First come, first served for selective sixth form applicants as grade hike causes record places demand

A London selective sixth form expects to turn away offer holders for the first time after record demand for places following soaring numbers of top GCSE grades being awarded yesterday.

With 30 per cent more grade 7s and above issued in England this year, compared to 2019, pressure for places at sixth forms has reportedly increased with sixth forms calling for more money from the government yesterday.

The London Academy of Excellence Stratford, in Newham, urged students with offers to enrol as soon as possible via a first-come-first-served online form on Thursday.

Headteacher Scott Baker said the school, which opened in 2012, would ordinarily enrol pupils in the order that they arrived on results day, but could top up the roll with pupils who did not have offers but did well.

However this year they’ve filled their 240 roll with offer students. None of the 830 speculative applications from students on Thursday were enrolled, which Baker said was nearly double compared to previous years.

Like universities, selective sixth forms tend to over offer places with the anticipation that some may not meet the grades or they will choose another provider.

Baker believes it’s the first time they are going to have to tell some offer holders who met the grades there is not enough space for them.

“We will have to say no to some of the students to whom we’ve made offers, it’s not clear how many, we are still working our way through that process but that’s an inevitable outcome and corollary of the decision that was taken in terms of centre assessed grades and the grade inflation that has resulted,” he said.

While he said they welcomed the U-turn on students receiving centre assessed grades, it has “inevitably increased competition for sixth form places and meant for the first time, some students have been disappointed”.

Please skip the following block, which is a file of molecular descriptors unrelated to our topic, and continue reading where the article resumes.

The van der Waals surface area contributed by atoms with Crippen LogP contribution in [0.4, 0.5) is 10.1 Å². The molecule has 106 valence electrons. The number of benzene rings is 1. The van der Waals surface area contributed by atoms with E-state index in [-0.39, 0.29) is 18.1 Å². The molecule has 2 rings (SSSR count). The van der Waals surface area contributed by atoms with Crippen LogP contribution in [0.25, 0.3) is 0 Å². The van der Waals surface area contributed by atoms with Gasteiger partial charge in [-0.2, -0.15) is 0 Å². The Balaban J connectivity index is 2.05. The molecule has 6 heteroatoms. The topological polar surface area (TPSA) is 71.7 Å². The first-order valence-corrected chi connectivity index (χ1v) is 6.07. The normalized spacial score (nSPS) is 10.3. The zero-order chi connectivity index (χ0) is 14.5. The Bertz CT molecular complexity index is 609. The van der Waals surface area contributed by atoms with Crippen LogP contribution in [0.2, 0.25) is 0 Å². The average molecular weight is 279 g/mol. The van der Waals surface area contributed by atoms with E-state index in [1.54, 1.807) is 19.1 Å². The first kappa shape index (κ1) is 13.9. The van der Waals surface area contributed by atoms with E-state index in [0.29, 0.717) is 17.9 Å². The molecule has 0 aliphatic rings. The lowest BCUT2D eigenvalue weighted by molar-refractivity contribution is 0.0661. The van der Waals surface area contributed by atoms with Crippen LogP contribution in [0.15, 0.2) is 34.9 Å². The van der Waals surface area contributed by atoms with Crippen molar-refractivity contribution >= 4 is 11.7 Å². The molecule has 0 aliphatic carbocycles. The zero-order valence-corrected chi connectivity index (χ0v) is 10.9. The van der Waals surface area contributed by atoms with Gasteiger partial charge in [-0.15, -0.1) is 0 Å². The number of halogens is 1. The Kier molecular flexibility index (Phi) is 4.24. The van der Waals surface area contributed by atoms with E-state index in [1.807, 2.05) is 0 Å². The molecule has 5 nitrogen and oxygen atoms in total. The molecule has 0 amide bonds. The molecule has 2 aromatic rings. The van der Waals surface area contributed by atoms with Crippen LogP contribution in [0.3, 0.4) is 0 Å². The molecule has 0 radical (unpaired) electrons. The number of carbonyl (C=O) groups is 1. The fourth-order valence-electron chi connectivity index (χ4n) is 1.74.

“We are very constrained in terms of space,” said Baker, whose school is in a converted office block. “We have to say to students that a conditional offer is not a guarantee of a space because there is a finite amount of space at the school, we can only safely enrol a certain number.”

Among their entry requirements, LAE asks pupils to show they are likely to achieve at least five 9-7 GCSE grades and a 6 or above in both maths and English Language.

On the process of giving preference to pupils who turned up first, he said: “We’ve honoured as many of the offers we’ve made as we possibly could. I want to stress that the process we put in place I think is as fair as it considerably could be.”

He said he was confident any students that miss out will “secure good places and continue to the next stage of their education.”

Meanwhile at Michaela Sixth in Brent, which according to its admissions policy requires students to secure in average grade 7 in 7 GCSEs including English and Maths, students who held a formal offer had their place guaranteed irrespective of their CAGs. The website also says that students without a formal offer who met the grades requirements were also welcome to enrol.

Head teacher, Katharine Birbalsingh, told The Times: “We will go ahead and take the children who we’ve made offers to, and there may be three or four children externally on top of that. But we’re talking small numbers.

“What we are most concerned about actually is just how well the children will cope, so we’ve got some internal exams laid out for all the children joining us in September.”

The Times reported that the exam would not lead to offers being rescinded but could result in a conversation about whether they are taking the right course.

At Brampton Manor Academy, in East Ham, a notice on their website said they are “heavily oversubscribed” and it is “highly unlikely” they would be able to admit students who did not submit an application by the deadline, but asked them to email anyway.

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  1. Janet Downs

    Last-minute changes to admissions could fall foul of school’s admission criteria for sixth form. In giving preference to those who ‘turn up first’, schools could be breaking the law if they don’t give first preference to cared-for students.